The federal government has announced changes to the mortgage stress test for the first time since its introduction in January 2018. The changes will see home buyers around the country have more buying power, benefiting all those looking to purchase a home in the coming months – especially first-time buyers. Here’s what you need to know about the mortgage stress test and how it’s affected by the recently announced changes.
All about the mortgage stress test
The mortgage stress test was implemented throughout Canada in January 2018, marking the seventh time since 2008 that new mortgage rules have been adopted. The stress test requires that Canadians looking to purchase real estate be able to pay for the higher of two percent above the actual mortgage rate, or the average five-year posted rate calculated by the Bank of Canada. The rules were implemented to ensure that Canadian homeowners don’t bite off more than they can chew when looking to buy a home, especially in the even that they are faced with higher interest rates or decreased income.
In the eyes of many, the rules spelled trouble for first-time homeowners, making it necessary that some buyers lower their standards and purchase a less expensive home. A market analysis from January 2018 suggested that nearly 10% of Canadians who had been approved for uninsured mortgages in the year prior would fail the new mortgage stress test guidelines. In the year following the implementation of the stress test, home sales in Canada softened.
Changes announced by the Bank of Canada
On July 19, the Bank of Canada announced that they would be lowering the bar for the mortgage stress test for the first time since it was implemented. The five-year benchmark qualifying rate will be lowered from 5.34 per cent to 5.19 per cent – the first decrease since September 2016, when it dropped from 4.74 per cent to 4.64 per cent. Since those changes nearly three years ago, the rate has increased at a steady rate. The last change to the qualifying rate came in May 2018, when it was raised to 5.34 per cent. The lowered rate comes as a result of the bond market signalling that it expects cheaper lending rates in the near future.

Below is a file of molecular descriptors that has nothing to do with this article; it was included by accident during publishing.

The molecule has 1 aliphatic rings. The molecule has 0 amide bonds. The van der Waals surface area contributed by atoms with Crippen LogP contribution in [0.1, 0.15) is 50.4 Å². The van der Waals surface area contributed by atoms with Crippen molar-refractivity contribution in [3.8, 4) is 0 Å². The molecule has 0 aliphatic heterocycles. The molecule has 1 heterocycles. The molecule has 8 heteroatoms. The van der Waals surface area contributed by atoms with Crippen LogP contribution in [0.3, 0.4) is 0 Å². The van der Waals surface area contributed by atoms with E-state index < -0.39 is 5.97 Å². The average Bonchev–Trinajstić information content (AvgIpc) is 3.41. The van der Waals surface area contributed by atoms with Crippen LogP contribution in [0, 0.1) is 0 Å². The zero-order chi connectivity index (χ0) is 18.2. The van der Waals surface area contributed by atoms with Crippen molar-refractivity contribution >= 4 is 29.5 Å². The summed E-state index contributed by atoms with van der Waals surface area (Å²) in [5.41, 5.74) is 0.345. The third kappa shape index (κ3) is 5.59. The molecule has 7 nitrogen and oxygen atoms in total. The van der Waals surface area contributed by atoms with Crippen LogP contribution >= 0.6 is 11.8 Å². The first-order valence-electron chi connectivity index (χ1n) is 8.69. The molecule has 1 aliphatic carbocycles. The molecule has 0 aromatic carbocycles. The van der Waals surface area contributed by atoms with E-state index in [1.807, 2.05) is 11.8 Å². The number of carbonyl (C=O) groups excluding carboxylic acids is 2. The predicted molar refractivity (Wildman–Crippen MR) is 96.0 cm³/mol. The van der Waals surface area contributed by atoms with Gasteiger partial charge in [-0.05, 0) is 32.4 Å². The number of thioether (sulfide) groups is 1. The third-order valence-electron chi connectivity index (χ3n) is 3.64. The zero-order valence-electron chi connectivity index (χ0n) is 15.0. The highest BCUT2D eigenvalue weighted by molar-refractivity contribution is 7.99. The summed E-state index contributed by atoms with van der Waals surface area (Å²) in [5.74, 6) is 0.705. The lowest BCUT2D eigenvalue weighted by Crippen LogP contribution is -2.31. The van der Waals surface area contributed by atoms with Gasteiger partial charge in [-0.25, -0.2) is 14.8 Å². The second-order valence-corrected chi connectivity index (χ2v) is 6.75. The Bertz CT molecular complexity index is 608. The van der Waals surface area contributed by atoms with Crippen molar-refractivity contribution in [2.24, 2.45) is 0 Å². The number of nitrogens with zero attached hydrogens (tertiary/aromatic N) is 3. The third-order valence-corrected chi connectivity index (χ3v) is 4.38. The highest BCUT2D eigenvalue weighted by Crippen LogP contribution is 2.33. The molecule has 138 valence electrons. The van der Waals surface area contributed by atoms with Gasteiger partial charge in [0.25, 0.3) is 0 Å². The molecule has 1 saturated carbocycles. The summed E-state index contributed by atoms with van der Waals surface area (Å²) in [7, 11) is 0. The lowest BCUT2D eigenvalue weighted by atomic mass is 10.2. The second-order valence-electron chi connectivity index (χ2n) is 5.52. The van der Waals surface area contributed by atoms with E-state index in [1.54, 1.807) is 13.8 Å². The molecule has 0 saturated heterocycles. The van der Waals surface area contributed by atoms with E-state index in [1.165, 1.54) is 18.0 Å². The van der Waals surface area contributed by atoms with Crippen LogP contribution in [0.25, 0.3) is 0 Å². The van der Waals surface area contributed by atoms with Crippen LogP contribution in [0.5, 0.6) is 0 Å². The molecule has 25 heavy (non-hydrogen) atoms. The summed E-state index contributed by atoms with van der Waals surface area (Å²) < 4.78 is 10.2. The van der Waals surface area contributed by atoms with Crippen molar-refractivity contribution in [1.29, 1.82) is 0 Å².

What these changes mean for Canadian home buyers
While the rate decrease isn’t a major move, it’ll go a long way in increasing the buying power of Canadian home buyers, and instilling confidence in their buying decision. Samantha Brookes, chief executive officer of Mortgages of Canada, issued a statement to the press saying “This 15 basis point drop in the qualifying rate will not turn the housing market around in the hardest-hit regions, but it will be an incremental positive psychological boost for buyers” and that “it should also counter, in some small part, what’s been the slowest lending growth in five years”.
The reduced qualifying rate will allow homeowners to consider purchasing slightly more expensive property, rather than shackling them to a limited amount of choices. It’s estimated that home buyers will now be able to afford a home 1.4 per cent higher than they previously could. The existence of the mortgage stress test will still limit the options of first-time home buyers, discouraging them from buying property because of its limitations, as well as the possibility of failing the test.
For more information about the property management and realty services offered by the experienced team at Highgate Properties, contact us today.